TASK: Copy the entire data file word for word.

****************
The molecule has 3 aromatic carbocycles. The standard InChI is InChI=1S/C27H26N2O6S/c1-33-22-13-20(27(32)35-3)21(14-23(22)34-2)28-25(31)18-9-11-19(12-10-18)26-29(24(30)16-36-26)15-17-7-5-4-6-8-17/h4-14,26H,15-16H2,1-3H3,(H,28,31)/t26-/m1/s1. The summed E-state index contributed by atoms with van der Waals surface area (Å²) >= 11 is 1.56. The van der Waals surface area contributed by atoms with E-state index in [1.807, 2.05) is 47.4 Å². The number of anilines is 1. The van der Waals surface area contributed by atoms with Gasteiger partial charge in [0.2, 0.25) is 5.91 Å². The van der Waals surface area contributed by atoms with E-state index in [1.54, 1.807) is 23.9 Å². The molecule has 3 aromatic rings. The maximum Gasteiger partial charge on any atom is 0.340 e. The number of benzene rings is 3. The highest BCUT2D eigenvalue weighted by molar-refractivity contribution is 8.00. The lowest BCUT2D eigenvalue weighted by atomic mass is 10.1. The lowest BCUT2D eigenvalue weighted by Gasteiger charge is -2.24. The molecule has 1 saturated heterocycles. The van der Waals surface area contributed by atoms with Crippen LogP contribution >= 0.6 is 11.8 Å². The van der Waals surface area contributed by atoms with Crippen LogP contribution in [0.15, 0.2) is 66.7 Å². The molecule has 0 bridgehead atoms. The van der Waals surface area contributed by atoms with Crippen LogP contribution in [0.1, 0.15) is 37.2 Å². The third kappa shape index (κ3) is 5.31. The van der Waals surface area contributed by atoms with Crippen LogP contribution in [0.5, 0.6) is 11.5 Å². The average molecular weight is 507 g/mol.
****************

The molecule has 3 aromatic carbocycles. The standard InChI is InChI=1S/C27H26N2O6S/c1-33-22-13-20(27(32)35-3)21(14-23(22)34-2)28-25(31)18-9-11-19(12-10-18)26-29(24(30)16-36-26)15-17-7-5-4-6-8-17/h4-14,26H,15-16H2,1-3H3,(H,28,31)/t26-/m1/s1. The summed E-state index contributed by atoms with van der Waals surface area (Å²) >= 11 is 1.56. The van der Waals surface area contributed by atoms with E-state index in [1.807, 2.05) is 47.4 Å². The number of anilines is 1. The van der Waals surface area contributed by atoms with Gasteiger partial charge in [0.2, 0.25) is 5.91 Å². The van der Waals surface area contributed by atoms with E-state index in [1.54, 1.807) is 23.9 Å². The molecule has 3 aromatic rings. The maximum Gasteiger partial charge on any atom is 0.340 e. The number of benzene rings is 3. The highest BCUT2D eigenvalue weighted by molar-refractivity contribution is 8.00. The lowest BCUT2D eigenvalue weighted by atomic mass is 10.1. The lowest BCUT2D eigenvalue weighted by Gasteiger charge is -2.24. The molecule has 1 saturated heterocycles. The van der Waals surface area contributed by atoms with Crippen LogP contribution >= 0.6 is 11.8 Å². The van der Waals surface area contributed by atoms with Crippen LogP contribution in [0.15, 0.2) is 66.7 Å². The molecule has 0 bridgehead atoms. The van der Waals surface area contributed by atoms with Crippen LogP contribution in [0.1, 0.15) is 37.2 Å². The third kappa shape index (κ3) is 5.31. The van der Waals surface area contributed by atoms with Crippen LogP contribution in [0.5, 0.6) is 11.5 Å². The average molecular weight is 507 g/mol.